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Below from the "Mandan Pioneer" March 13, 1903:NOTES FROM WADE. Dan Leahy met with quite a serious accident last week. While riding horseback, rounding up cattle, his horse became frightened, stumbled and fell, hurting one of Leahy's legs so badly that he is laid up for a few days. Frank G. Killeran, who nearly went blind from fighting fire during the big prairie fire of last January, has been on the sick list for the past two weeks. His eyesight has returned and he is somewhat better than he was a few days ago. Nearly everyone has been feeding cattle since the cold weather of February commenced. But since the warm sunny days came back they refuse to eat hay and have taken to the range again. Water has been very scarce, and many cattle have suffered for the want of it this winter. William Ogle has been feeding a couple of hundred head of cattle at the Pat Malloy ranch but has taken his cattle home again, having fed out.... John Locke has bought a section of land from the railroad company and is going to build a residence this coming summer. some say there is to be a woman in it. Wolves have been keeping up their reputation as rustlers pretty well this winter. Last week they killed a cow of Joe Chesrown and one for Pete Ferguson. We are looking for the return of Mr. Mansteller, who has been back to visit his old home in Pennsylvania. He lives here along, but we are in hopes he will not come back the way he went. Clarence Marks, mail carrier from Howe to Wade, is expecting to leave for the gold fields of the Yukon early this spring. Range horses have not done as well as usual this winter. Water has been scarce, and the grass does not seem to be as good as formerly. Mr. George Chalmers, who is in charge of the Arnson ranch, reports having lost quite a few yearlings from black leg. Oliver Olson has hired to Charles Locke for one year. Oliver is a whole crew in the hay field.Below from the "Mandan Pioneer" March 27, 1903:Following are the names of some of the settlers on the Wm. H. Brown tract, who have arrived in the past week and are moving to and building on their lands: Benjamin F. Parrot and family, Orillia, Iowa; G. W. Cox, Orillia, Iowa; J. J. Strain, Mondamin, Iowa; C. O. Rutherford, wife and daughter, Delta, Iowa; Charles Aunger, wife and two children, Cedar Falls, Iowa; Thomas Parsons, Edgewood, Iowa; John Walls, wife and family, Galoa, Illinois; Theodore Zoon, wife and child, Kiel, Wisconsin; E. T. Wiley and family, Sioux City, Iowa; J. L. Lang, Orillia, Iowa; Peder Seerup, Orillia, Iowa; C. H. Taskett, Orillia, Iowa; Hans Thompson, Galesburg, Illinois; W. H. Kelley, Commerce, Iowa; J. W. Howard and family, Sioux City, Iowa; William J. Smittle (or Smith), wife and children, Grand Junction, Iowa; Olaf G. Olson, Sioux Rapids, Iowa; Adoph Pierson, Galesburg, Illinois; George W. Parse and family, Churdan, Illinois; Thomas Toyne and family, Churdan, Illinois.Below from the "Mandan Pioneer" April 3, 1903:Many ranchmen are contemplating moving to the southwestern portion of the state and others are figuring on locating in Montana. The recent land movement has made it almost impossible for those who do not own land here to run a very large bunch of cattle. Hettinger County is attracting many. It will be well for those who locate in these new fields to provide against a similar occurrence by purchasing enough land to insure them against being "crowded out" again. They can secure land in that neighborhood at a reasonable figure and have a good country from which to select and should profit by their experience here.Below from the "Mandan Pioneer" April 17, 1903:WADE NOTES. The boys are organizing a baseball team to play the Flasher ball nine on the fourth of July. We expect to put up a strong nine. James McGillie was down from Mandan and bought a stallion of Mr. A. P. McGee. Mr. Pat Malloy has returned from Mandan, where he went to file on land. While in Mandan he found out that he was a subject of King Edward. Mr. Malloy came to this country when he was 17 years old, served in the U.S. regular army ten years, and fought Indians in Texas and Arizona under Lawton and McKinzie. He has voted since 1881, has spent thirty-two years of an eventful life in the United States, but not until the 3rd last had he any rights as an American citizen, and not until two years will be a full citizen of this grand and glorious country. Mr. Riley of Jamestown is here for a few days. He expects to work in the shops at Mandan during the coming summer. Mrs. Wade is back at the Wade ranch again, and expects to remain during the summer months. Mr. Ferguson has gone to Mandan after two blooded white faces from the Massingham ranch. The white faced cattle are getting very fashionable, and when shipped to Chicago, seem to bring a little more money than the regular breeds.Below from the "Mandan Pioneer" May 22, 1903:John Locke has gone to Prescott, Canada, to visit his mother, whom he has not seen for thirty-eight years. Mr. Locke came to Sibey Island just below old Fort Lincoln thirty-five years ago. A Mr. Par and a Mr. Pollock, of Emmons County, have just driven in a herd of cattle numbering more than 500 head. They are on their way to South Dakota. Mr. Purdy of Winnipeg is in this locality buying horses. Mrs. Hinckley has recovered from her sickness so far as to be considered out of all danger. Mr. George Loudner has gone to South Dakota to be treated by the great healer. The Circle C round up wagon in charge of Mr. Smith Briener and Co., with rep's from nearly all the horse ranches in North Dakota, was here this week. Turkey Track Bill was with it and is representing the Diamond F Ranch. Mr. Carver came in from Campbell County and brought in a hundred more steers. The Carver boys are good fellows, and every one likes to see such people. There was a party and a dance at the Melvin ranch last Friday evening and every one reports a good time. Frank Chesrown is on his way to Emmons County with a hundred head of steers. George Chalmers came in this week with 500 head of steers which belong to a man by the name of Peck. They will summer at the Chalmer ranch. Fred Nicholson has taken charge of the Mansteller ranch. Mr. Mansteller has never recovered from his accident and says he will let some one else do the riding for a while.Below from the "Mandan Pioneer" May 29, 1903:WADE NOTES. Mr. Gilberth, of Zion City, Illinois, has been in this community for the last few days looking over the country with the view of locating several families. Mr. Gilberth was a resident of South Dakota several years and is acquainted with the stock business in all its branches. He has bought the three sections of land on Six Mile Creek, known as the Killeran Ranch. Mr. Marks made a trip to Mandan this week to bring down two white faced bulls, bought of J. S. Green by Sam Parks and William V. Wade. We had a splendid shower here last week, and the country has got a new look. It was getting rather dry. Mr. Killeran made a trip to Mandan this week, he is hauling lumber for his new house. Our teacher, Mr. Lathrope, went hunting last Saturday. He head there were a couple of men up on Cedar Creek who could play checkers and he went looking for them. We heard the battle was hard, and well fought, but Lathrope wears the belt. Planting has not fully commenced in this neighborhood but the nice rain we had last week will encourage the farmers, and we look for a good large crop acreage this spring.Below from the "Mandan Pioneer" July 3, 1903:Mr. Green, of Plainview, Nebraska, has been spending a few days in Flasher visiting his friend, Charles Hotzel. Before returning he filed on a homestead and bought land adjoining on which he expects to start a sheep ranch. Mr. and Mrs. Boyer, of Hartford City, Indiana, were the guests of Miss Hazel Elders on Thursday. They were very much surprised in the country, and invested in a half section of land just south of town and have bought a few lots in town, where they expect to go into business. Ed McArthur and Gus Weinreich have returned from a trip south and west where they have been looking up a location for their stock ranch. Flasher will celebrate the fourth of July in rip roaring style, all reports to the contrary not withstanding. A large crowd will be here and an entertaining program has been prepared. They mayor and city council are having the streets and alleys properly cleaned and private families will assist the hotel keepers in taking care of the guests. Mr. and Mrs. Mackie have gone to Minneapolis to spend the fourth with old friends and relatives. The ice cream social to have been give the 26th in the hall has been postponed to July 14, when the new organ will be tried and accepted. Mr. Fryslie of Chicago has moved out on his claim this week and is building some very nice buildings. His family will be here in a short time. Our schools have closed for the summer vacation. This is the close of the first term of school at Flasher.Below from the "Mandan Pioneer" September 4, 1903:HIGHLIGHTS FROM FLASHER. August 31, 1903. Mr. and Mrs. Ezra Rines left this week for their future home at Portland, Indiana. Although Mrs. Rines had been with us only a few months she had won many friends who wish them a long and happy life. Ralph and Phillip Schlosser, of Sioux Falls, S.D., spent Sunday with their cousin, Miss Helen Berrier. Miss Mabel Flasher has had a neat little cottage built on her land just west of town and spent a portion of last week looking after her interests and getting improvements made. F. W. Copenhaver is building a nice new stone house on his homestead. J. W. Howard has been spending a few days at home with his family the past week. Dr. A. A. Rowland has gone back to Iowa on a visit to her son and his family. Ed McArthur and Peter Jensen started out last week to work with a threshing crew in the eastern part of the state. Mr. Elders and his daughter Hazel have moved out on their homestead just west of here. Mrs. W. F. Berrier has gone to Minneapolis to visit friends and buy the winter stock of goods for the Berrier Mercantile Co. Mr. Woodward has started to build a house on his homestead. His family will be with him soon. Mr. Hodge arrived last week with his wife and father from Green Co...Below from the "Mandan Pioneer" January 22, 1904:WADE NOTES. Mr. and Mrs. Thomas Twigg gave a party one evening last week in honor of the marriage of their daughter, Lilly, to Mr. Miller. Lilly has been raised to womanhood in this community, and her many friends gathered at the home of her parents and showed their friendship and good wishes in many ways. Dancing commenced early and continued until 12 o'clock, when everybody was called to the dining room where a bountiful supper awaited them. After supper dancing was resumed, and was kept up until day light. The McLaughlin, Goodiron string band furnished the music. After wishing the young married couple much happiness and good fortune, the party left for their homes. Some had come twenty-five and thirty miles and all will remember the jolly good time they had at Lilly's wedding party. It is reported that wolf hunter Lukeheart has broken his leg, and is now laid up at the Waldrons' ranch on Cedar Creek. Charles Locke was down from his ranch on Cedar Creek one day this week. He reports cattle doing well on the range. Miss Henrietta TenBroek, who has been teaching in Emmons County, is spending her vacation with her parents at the forks of Cedar Creek. George Chalmers passed through here one day last week, on his way to South Dakota, where he goes to spend a few days with an old friend. Dan Collum is spending a few days at the Wade ranch. He is giving music lessons on the violin. He has several pupils in the community. The next dance to take place in this neighborhood will be given at Mr. A. P. McGee's. No date has been fixed yet for the occurrence.Below from the "Mandan Pioneer" February 5, 1904:WADE NOTES. Alexander Chalmers passed up the river one day this week, with a bunch of horses, which he had purchased at the Stevenson ranch. R. E. Mansteller spent a day or two at the Wade ranch this week. He says he has put his cattle out to be wintered, and he is taking it easy. Wade Richardson is stopping at the Mansteller ranch for the present. Ed Grogan has got out nearly 1,000 ash posts, for William V. Wade, who intends to fence a pasture next spring. A pleasant surprise party called on R. C. Dance Friday evening. Every one carried a basket, well filled with good things. Mr. Chapin and Dan Cullom played the violin, and the young folks enjoyed themselves until the wee hours next morning. Mr. Dance sang two songs as no one else can sing them, which were highly appreciated by all present. Mr. Charles Rogers left this place nearly three weeks ago. He said he would return inside of one week. Nothing has been heard of him since he left. We are in hopes nothing serious has befallen him. Our school will last four months longer. Mills Lillian Brainerd, of Sioux City, Iowa, will teach. R. W. Kelly, who has been stopping at Mr. TenBroeks, has accepted a position with the Great Northern R. R. Co. at Minot, and left for that place by the last stage. We are happy to learn that the mail service between Mandan and Stevenson is to be improved. Letters have been two weeks getting from Mandan to the Wade P.O. several times this winter. Mr. Chapin, our new postmaster, sent over $50.00 to the post office at Fargo for the last quarter. This was in excess of his cancellation, pretty good for a post office away out in the woods.Below from the "Mandan Pioneer" March 4, 1904:Mr. Ferguson has just returned from a visit to the Ogle ranch near Coffin Butte. He reports lots of snow up there. He saw Mr. Lorin, who is spending his first winter on a ranch, and says he is getting lots of experience in ranching. Wade Richardson took a bunch of Mr. Melvin's cattle up Cedar Creek last week. The cattle will be wintered out at the old Melvin ranch. Frank Chesrown is hauling material from the Missouri River to build corrals at his ranch on Cedar Creek. There will be a dance at the Malloy ranch March 17th and the young people of this community look forward to a good time. Postmaster Chapin was out looking for a man to herd sheep on day this week. His old herder, Clarence Rank, having gone back to St. Paul to see his mother.Below from the "Mandan Pioneer" April 1, 1904:NEW SETTLERS ARRIVING. During the last few days many new settlers have arrived in this city, with household goods, machinery, stock, etc., and are preparing to locate on land which they have purchased in the vicinity of Flasher. Many more are expected in a few days and construction work will be commenced immediately in the building line, so as to be ready for spring seeding. Among those who arrived lately are the following: Mr. and Mrs. Henry E. Cotner and two sons, of Assumption, Illinois; Mr. and Mrs. Frederick Patsack, of Plainview, Nebraska, with three car loads of movables; Alvin O. Merriam, of Chicago, Illinois; John Corte and son, of Woonsocket, South Dakota; Manford E. Wilson, Samuel B. Day, James Wilson and David C. Nighsouger, of Sparland, Illinois; Samuel B. Gouchner, of Annawan, Illinois; Samuel F. Wilcox, of Des Moines, Iowa; Macomas A. Parsons, of Jacksonburg, West Virginia; Mr. and Mrs. Levi Roffensberger and children, of South Bend, Indiana.Below from the "Mandan Pioneer" June 3, 1904:WADE NOTES. Quite a few settlers have moved from Emmons County into this locality this spring. Frank Chesrown brought a herd of cattle from his Emmons County ranch to his ranch on Cedar Creek one day this week. Mr. William Caldwell, one of the Emmons County commissioners, is here looking up a location for a ranch. He has brought his cattle and horses here, and says he is going to make a home among us if possible. Mr. James Stewart, of Dale, Emmons County, came up the river one day last week. He had three wagons, good teams, household goods, and farming utensils, and said he expects to locate in this county. Mr. Stewart came to Emmons County not many years ago. And as he tells it himself, did not bring any great amount of wealth with him. The first winter on his ranch he hauled all his fire wood on a hand sled for he had no team. But it was not long until he had a yoke of oxen and a few cows. With his ox team he put in a crop, and after harvest hauled his wheat 60 miles to Eureka. All this just a few years ago. Mr. Stewart now owns a large, well cultivated farm at Dale, has lots of good horses, a nice herd of cattle, and his neighbors say, "has money in the bank." He comes this side of the "Big Muddy" that he may have more room for his cattle. What Mr. Stewart has done, any man of the same 'get up' can do here in North Dakota. George Mentz, who has cattle interests, as he says, "both dead and alive" all over Morton County, put in Sunday at the Wade ranch. He was on his way to Grand River. Samuel Cummins of Emmons County is now located at the old ranch once owned by John Locke on the Cannon Ball River, below the forks.Below from the "Mandan Pioneer" June 24, 1904:WADE NOTES. Wade, N. Dak. Mr. and Mrs. Aunger of Hotel de Flasher spent a couple of days at the Wade ranch last week. Mr. Aunger bought the horse Rob Roy of George Pitts. The Chesrown brothers are dipping cattle these days. They can dip about 250 head per day with their Nebraska cage clipping operations, and no danger of accident or drowning. The county dipping tank, which is being put on the Cannon Ball River near the old Black Hill crossing, is well under way. Charles Locke has the contract to build the corral and shute of the tank. Mr. Chapin has a crew of men shearing sheep these days. Mr. Dance made a trip to Mandan this week. Mr. Allen, foreman for the company holding the lease for grazing lands on the Standing Rock Reservation, was looking after the company's interests in this locality this week. Mr. TenBroek is getting the grove ready for the fourth of July celebrations. Mr. TenBroek owns the nicest grove in Morton County; and every one around here is looking forward to a good time on Indepence day. This would be a fine opportunity for some of our county nominees to get acquainted with the voters of this neck of the woods. The heavy rains which have fallen during the last two weeks have made a good hay crop a certainty all over this county.Below from the "Mandan Pioneer" July 22, 1904:WADE NOTES. The cattle men have nearly all shipped their cattle the second time, and many have commenced haying. The outlook for hay was never better than now, if we can call wild oats good grass to make hay from. Some say this kind of grass does not hurt cattle in any manner. But it is death to sheep. Frank Chesrown dipped over 1,000 head of cattle at his private tank. Sam Parks dipped about the same number at his tank, and the private tank owned by Hodgkins Shrader and Co. will dip about 2,400. The first accident to happen at any of the tanks happened at the county tank, located at Charles Thompson's on the Cannon Ball. While Thomas Twigg was dipping his cattle a large steer was drowned by too many cattle crowding into the tank at once. Dr. Cary, who has been sent by the government to enlighten the people of the scab infested regions of this part of North Dakota, superintended the dipping at the Parks and Hodgins Co. tanks. He is a nice man, and seems to thoroughly the business which everyone here is now engaged in. George Loudner, who served more than five years in the volunteer service during and after the rebellion, who took part in more than twenty battles, was a prisoner in Libbey prison, is now building on his claim near the Wade post office. He says the government is good to those who have served it well. He was born the other side of the ocean, and can appreciate a country like ours.Below from the "Mandan Pioneer" August 12, 1904:E F Leonard, of Normal, Illinois, arrived here yesterday with his family. They have secured some land within two or three miles of Flasher in this county. They are going to build on their homestead at once.Below from the "Mandan Pioneer" August 19, 1904:WADE NOTES. Mr. Fred Clark, who hails from North Abington, Massachusetts, is looking this country over. He thinks he will like it well enough to stop here a while. Haying is going on at all the ranches and everyone is going to get all the hay they can and be ready for the hard winter, which some say follows a big crop of wild oats. William Colville has bought a ranch on Cedar Creek, just above the Sam Parks ranch, and intends to move there this fall. Mr. Colville is one of the Emmons County commissioners. Thomas McCrory is now located with a hay crew at the old Dan Leahy ranch. Mr. and Mrs. John McCrory were visiting at the Wade ranch one day last week. Mr. McCrory was looking up his interests which extend from Emmons County to Grand River in South Dakota. Cattle are looking fine for this time of the year, and the ranchmen are all asking the question, will the union men let us ship cattle his fall? Sam Cummins is fixing up a blacksmith shop at the old John Locke place.Below from the "Mandan Pioneer" September 16, 1904:WADE NOTES. Ferguson and Chesrown shipped a few cars of cattle last week. They were the first and all the cattle that have left here for market this fall. Most everyone are holding back for better reports from Chicago. Haying is nearly finished. There has been more hay put up this year in this community than was ever put up in one year before. Jack McLaughlin passed through here one day this week on his way home from the Lemmon round-up. He says that there will be no more cattle shipped to Chicago from the big pasture until the market becomes more certain. Mr. Fleming, who left his neighborhood more than one year ago with his brother, Ben Fleming, has returned and is now looking up a location for a ranch. He says this is a good enough place for anyone. William Ogle was at the Ferguson ranch this week. John McCrory stopped over one night at the Wade ranch. He was on his way to the Grand River. He reports good crops on the east side of the Missouri. Mrs. Wade and Mamie left this week for Mandan, where Miss Mamie will attend school.Below from the "Mandan Pioneer" November 18, 1904:FLASHER NEWS. From the Hustler. A. S. Jewell, of Logan, Iowa, has been looking after his interests here this week and making a few improvements on his homestead. J. M. Copenhaven wishes to announce to the public that he is prepared to serve any and all who may need coal at $1.00 and $1.50 per ton. Bart Russell and family have quit the McArthur ranch and moved to Rochester, Minnesota, where Mr. Russell has work in a barber shop. C. W. Ranum, of Dane County, Wisconsin, was out this week looking after his homestead and trying to located his family and brother on desirable homesteads. Threshing is nearly a thing of the past for this season and the farmer seems to be wearing a smile of contentment, which speaks well for the country. B. H. Kilrane and William McGregor were up from the Cannon Ball the first of the week. C. S. Aunger and Thomas Passon drove out to their homesteads in Hettinger Co. Thursday. W. Danberry reports a wonderful crop of oats. He had in only a few acres but they yielded 120 bushels to the acre. Guy Whiteman returned to his home Tuesday. He has spent the summer working for Mr. Bahm near New Salem. Mrs. A. Nultemeier and children returned Sunday from a six weeks visit among old friends at Aberdeen and Groton, S.D. Owen Dennis , Jesse Pulley and Elmer Shields, three of our most popular young bachelors, have been improving their homesteads .. Young people traveling in the neighborhood of the Whiteman school house met at the home of S. G. Russell last Friday evening for the purpose of organizing a literary society. It contains several of the young people who were active members in the Flasher Literary Society last winter, which is only natural, for it is much nearer their homes.Below from the "Mandan Pioneer" December 16, 1904:WADE NOTES. Mrs. Clark gave a dance Friday evening in her new home, which is one of the nicest on the Cannon Ball. George Chalmers is going to start a general store at the Janesburg post office. Fred Nicholson, who is now in the employ of Walter Parkin on his ranch in Hettinger County, is visiting friends in this locality. Guy Farnsworth, of Flasher, has hired to William Chapin, and will take charge of Chapin's herd of sheep in a few days. Ed McArthur was in this neighborhood looking for lost stock one day last week. An old bachelor who has a claim not far from this place sent a couple of carpenters to his claim shanty to make some repairs. In removing the floor they found seven full grown pole cats, which had evidently taken up winter quarters there and refused to vacate. He says he has cats to give away. James Waldron stopped overnight while on his way to Emmons County to meet his wife, who went to South Dakota not long since to be doctored. Mrs. Waldron's friends will be pleased to learn that she is returning much improved in health. Mr. James Harrison, who once lived at old Fort Rice, is here. While residing on a claim on the Missouri River he lived and voted in both South Dakota and Nebraska, and after being moved around by the pranky old river from one state to the other for five or six years, he was finally robbed of his claim entirely, it having all disappeared under the waters of the old muddy. He has been granted the right to take another claim, and is now in this neighborhood looking up a good place to put in a patch of potatoes, watermelons and such. Prairie chickens were never more plentiful here than now, and their favorite feed, the buffalo berry, is very plentiful. Hundreds of bushels of that fruit are still on the bushes along the Cannon Ball River.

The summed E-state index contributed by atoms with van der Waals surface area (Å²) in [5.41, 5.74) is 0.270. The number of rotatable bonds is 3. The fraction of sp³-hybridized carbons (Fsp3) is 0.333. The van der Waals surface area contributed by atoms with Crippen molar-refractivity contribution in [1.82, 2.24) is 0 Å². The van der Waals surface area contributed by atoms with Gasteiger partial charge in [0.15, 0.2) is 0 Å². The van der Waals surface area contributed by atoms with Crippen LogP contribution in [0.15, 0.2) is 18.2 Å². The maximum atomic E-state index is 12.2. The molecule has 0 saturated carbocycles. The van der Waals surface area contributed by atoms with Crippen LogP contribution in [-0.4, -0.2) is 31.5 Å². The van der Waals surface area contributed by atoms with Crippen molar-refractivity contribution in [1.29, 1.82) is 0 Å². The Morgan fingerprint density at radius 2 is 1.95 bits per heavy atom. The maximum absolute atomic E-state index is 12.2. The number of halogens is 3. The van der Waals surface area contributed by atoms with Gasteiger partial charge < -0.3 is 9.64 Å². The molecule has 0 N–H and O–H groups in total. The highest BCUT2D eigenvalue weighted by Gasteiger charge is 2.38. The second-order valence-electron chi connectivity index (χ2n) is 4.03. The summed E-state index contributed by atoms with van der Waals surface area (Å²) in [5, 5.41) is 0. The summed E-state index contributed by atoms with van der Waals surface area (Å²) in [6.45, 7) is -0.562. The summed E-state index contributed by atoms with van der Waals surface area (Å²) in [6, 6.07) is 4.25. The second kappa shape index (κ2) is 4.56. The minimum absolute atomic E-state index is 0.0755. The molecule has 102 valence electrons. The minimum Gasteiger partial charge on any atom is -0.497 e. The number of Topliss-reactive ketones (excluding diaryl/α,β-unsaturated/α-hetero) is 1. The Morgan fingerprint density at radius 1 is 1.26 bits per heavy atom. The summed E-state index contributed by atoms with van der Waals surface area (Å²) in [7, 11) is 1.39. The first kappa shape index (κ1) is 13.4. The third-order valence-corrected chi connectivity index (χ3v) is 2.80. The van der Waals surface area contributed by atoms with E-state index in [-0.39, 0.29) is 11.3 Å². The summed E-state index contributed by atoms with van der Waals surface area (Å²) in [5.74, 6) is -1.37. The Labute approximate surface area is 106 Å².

Below from the February 4, 1910, "Mandan Pioneer":"J. Reynolds passed away at his home Friday. Mr. Reynolds has only been sick a short time with quick consumption. He was a highly respected man and one which the community is sorry to lose. The family have the sympathy of the entire community in their sad hour of bereavement." [Newspaper articles of the time show that this is Jacob W. Reynolds, born in January 1859, husband of Ella N. Reynolds, Jacob and Ella having been residents of Moorhead, Minnesota, in 1900.]